November 4, 2021 Understanding Real Estate Investment Trusts

Understanding Real Estate Investment Trusts

It’s quite a well-known fact real estate and homeownership is one of the more lucrative and stable investment instruments available, especially in southern B.C. and other urban centres across Canada. However, there are alternative ways to get involved without having to shoulder the significant upfront costs of acquiring a tangible property on your own. Enter the REIT, short for Real Estate Investment Trust. 

What is a REIT? 

A REIT is a company that owns or finances income-generating real estate. In the same vein as a mutual fund, the capital provided by a pool of investors is utilized to purchase and look after properties across a various number of sectors, ranging from shopping malls to condominiums, depending on the type chosen.  

As with stocks, most are publicly traded on major security exchanges, where investors can buy or sell individual units, thus making them very liquid. Unit holders receive a portion of a REIT’s income (at least 90 per cent is legally required to be paid out in Canada and the U.S.) in the form of a distribution, which is similar to a dividend, usually monthly or quarterly.  

How is it different than a real estate mutual fund? 

This is not to be confused with real estate mutual funds that, like the traditional variety, are curated by portfolio managers who employ analytical research to invest in shares of REITs and other real estate operating companies. Although offering exposure to a broader selection of assets compared to the above, management fees may be expensive.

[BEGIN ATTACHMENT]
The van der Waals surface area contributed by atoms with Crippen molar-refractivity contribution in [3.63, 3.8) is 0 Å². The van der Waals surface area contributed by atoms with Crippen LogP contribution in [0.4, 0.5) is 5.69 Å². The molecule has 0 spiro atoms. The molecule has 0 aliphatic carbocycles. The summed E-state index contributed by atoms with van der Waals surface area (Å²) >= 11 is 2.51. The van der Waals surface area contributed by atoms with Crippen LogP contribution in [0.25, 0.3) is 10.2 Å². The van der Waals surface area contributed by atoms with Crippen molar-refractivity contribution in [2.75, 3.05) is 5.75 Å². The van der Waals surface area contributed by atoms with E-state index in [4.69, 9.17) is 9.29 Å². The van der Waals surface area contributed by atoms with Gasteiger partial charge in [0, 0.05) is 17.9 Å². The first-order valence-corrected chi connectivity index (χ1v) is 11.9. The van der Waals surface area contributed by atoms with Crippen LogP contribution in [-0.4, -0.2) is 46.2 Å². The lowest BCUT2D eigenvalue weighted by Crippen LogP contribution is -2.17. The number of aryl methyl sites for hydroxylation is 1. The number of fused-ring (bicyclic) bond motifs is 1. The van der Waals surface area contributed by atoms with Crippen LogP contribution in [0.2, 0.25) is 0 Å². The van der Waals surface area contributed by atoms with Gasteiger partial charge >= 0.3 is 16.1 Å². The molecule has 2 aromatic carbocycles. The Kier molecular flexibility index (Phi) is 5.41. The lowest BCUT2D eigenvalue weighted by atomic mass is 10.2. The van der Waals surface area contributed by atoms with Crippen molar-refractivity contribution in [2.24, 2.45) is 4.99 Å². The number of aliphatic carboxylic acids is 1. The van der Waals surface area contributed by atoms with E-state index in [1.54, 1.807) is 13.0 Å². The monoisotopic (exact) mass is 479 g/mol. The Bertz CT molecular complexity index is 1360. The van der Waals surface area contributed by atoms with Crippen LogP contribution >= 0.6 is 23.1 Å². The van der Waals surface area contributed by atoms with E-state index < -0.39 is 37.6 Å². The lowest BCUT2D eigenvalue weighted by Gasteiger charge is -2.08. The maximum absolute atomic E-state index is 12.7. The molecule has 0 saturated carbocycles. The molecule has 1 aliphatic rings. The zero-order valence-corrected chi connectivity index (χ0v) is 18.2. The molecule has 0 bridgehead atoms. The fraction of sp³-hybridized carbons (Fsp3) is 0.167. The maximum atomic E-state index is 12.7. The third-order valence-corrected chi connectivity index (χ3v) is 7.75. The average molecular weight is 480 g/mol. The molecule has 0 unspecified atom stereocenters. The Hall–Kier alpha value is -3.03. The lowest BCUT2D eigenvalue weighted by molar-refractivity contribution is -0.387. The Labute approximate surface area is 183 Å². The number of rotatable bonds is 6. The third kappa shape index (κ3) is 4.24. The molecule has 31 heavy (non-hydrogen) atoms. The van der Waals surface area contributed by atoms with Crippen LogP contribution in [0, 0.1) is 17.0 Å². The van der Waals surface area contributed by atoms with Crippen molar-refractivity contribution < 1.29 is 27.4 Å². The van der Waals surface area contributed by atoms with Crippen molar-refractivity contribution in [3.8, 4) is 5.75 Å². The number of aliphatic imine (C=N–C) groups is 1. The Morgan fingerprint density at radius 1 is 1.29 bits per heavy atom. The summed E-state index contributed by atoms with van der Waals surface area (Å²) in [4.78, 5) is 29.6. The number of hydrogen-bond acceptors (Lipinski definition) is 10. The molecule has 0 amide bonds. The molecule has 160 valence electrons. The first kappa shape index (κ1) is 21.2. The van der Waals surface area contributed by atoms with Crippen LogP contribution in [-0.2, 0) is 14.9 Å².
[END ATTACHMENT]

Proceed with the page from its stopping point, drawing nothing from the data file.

How homebuyers and renters can benefit 

For those saving for a home, putting money towards a REIT is one vehicle to consider, as a single unit costs as little as $10 and can often yield a larger return than a savings account, for example. Unit holders also gain the benefits of being a landlord minus the maintenance headaches. Selling is as simple as clicking a button on your trading platform — much simpler than listing a physical space. 

They represent an excellent way to diversify an investment portfolio as well, given the relatively low-risk nature of real estate. Individual REITs hold multiple properties across the country rather than isolated in a single city or region. 

Other types of REITs 

Besides an equity REIT, which is the majority encompassing residential (multi-family apartments), office (commercial buildings), healthcare (hospitals, nursing homes, etc.) and more, there are two additional kinds. 

Mortgage REITs loan money for mortgages, or purchase existing mortgages or mortgage-backed securities, and generate revenue not from collecting rent but via interest collected from debt. Unsurprisingly, the return is greater in higher interest environments. 

A hybrid REIT combines the aforementioned pair, simultaneously owning properties and investing in mortgage securities, resulting in a balanced approach capable of potentially profiting whether interest rates are rising or falling. 

To learn more about the financial side of pre-sale homebuying, read our articles on mortgagesdeposit structures, and budgeting tips.  


By MLA Contributor Benjamin Yong